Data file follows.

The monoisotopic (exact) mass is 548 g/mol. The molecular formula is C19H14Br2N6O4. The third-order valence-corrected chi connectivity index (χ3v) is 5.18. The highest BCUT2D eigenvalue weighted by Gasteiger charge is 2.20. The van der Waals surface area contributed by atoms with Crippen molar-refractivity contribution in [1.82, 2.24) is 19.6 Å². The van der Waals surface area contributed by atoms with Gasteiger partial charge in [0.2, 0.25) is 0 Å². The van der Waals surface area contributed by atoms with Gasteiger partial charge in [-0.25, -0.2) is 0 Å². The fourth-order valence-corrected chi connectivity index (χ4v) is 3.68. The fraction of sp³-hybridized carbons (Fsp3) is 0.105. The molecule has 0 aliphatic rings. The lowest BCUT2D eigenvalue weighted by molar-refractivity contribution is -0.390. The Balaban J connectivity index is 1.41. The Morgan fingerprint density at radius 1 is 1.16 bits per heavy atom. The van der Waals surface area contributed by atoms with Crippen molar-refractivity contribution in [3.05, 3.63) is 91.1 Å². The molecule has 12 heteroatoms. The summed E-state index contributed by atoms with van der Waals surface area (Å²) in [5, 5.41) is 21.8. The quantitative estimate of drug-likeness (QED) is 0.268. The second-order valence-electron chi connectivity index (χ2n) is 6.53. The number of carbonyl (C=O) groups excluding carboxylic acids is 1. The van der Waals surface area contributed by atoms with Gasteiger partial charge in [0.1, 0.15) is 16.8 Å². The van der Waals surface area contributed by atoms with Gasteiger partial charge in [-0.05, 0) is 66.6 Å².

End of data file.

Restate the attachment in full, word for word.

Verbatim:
The monoisotopic (exact) mass is 548 g/mol. The molecular formula is C19H14Br2N6O4. The third-order valence-corrected chi connectivity index (χ3v) is 5.18. The highest BCUT2D eigenvalue weighted by Gasteiger charge is 2.20. The van der Waals surface area contributed by atoms with Crippen molar-refractivity contribution in [1.82, 2.24) is 19.6 Å². The van der Waals surface area contributed by atoms with Gasteiger partial charge in [0.2, 0.25) is 0 Å². The van der Waals surface area contributed by atoms with Gasteiger partial charge in [-0.25, -0.2) is 0 Å². The fourth-order valence-corrected chi connectivity index (χ4v) is 3.68. The fraction of sp³-hybridized carbons (Fsp3) is 0.105. The molecule has 0 aliphatic rings. The lowest BCUT2D eigenvalue weighted by molar-refractivity contribution is -0.390. The Balaban J connectivity index is 1.41. The Morgan fingerprint density at radius 1 is 1.16 bits per heavy atom. The van der Waals surface area contributed by atoms with Crippen molar-refractivity contribution in [3.05, 3.63) is 91.1 Å². The molecule has 12 heteroatoms. The summed E-state index contributed by atoms with van der Waals surface area (Å²) in [5, 5.41) is 21.8. The quantitative estimate of drug-likeness (QED) is 0.268. The second-order valence-electron chi connectivity index (χ2n) is 6.53. The number of carbonyl (C=O) groups excluding carboxylic acids is 1. The van der Waals surface area contributed by atoms with Gasteiger partial charge in [0.1, 0.15) is 16.8 Å². The van der Waals surface area contributed by atoms with Gasteiger partial charge in [-0.05, 0) is 66.6 Å².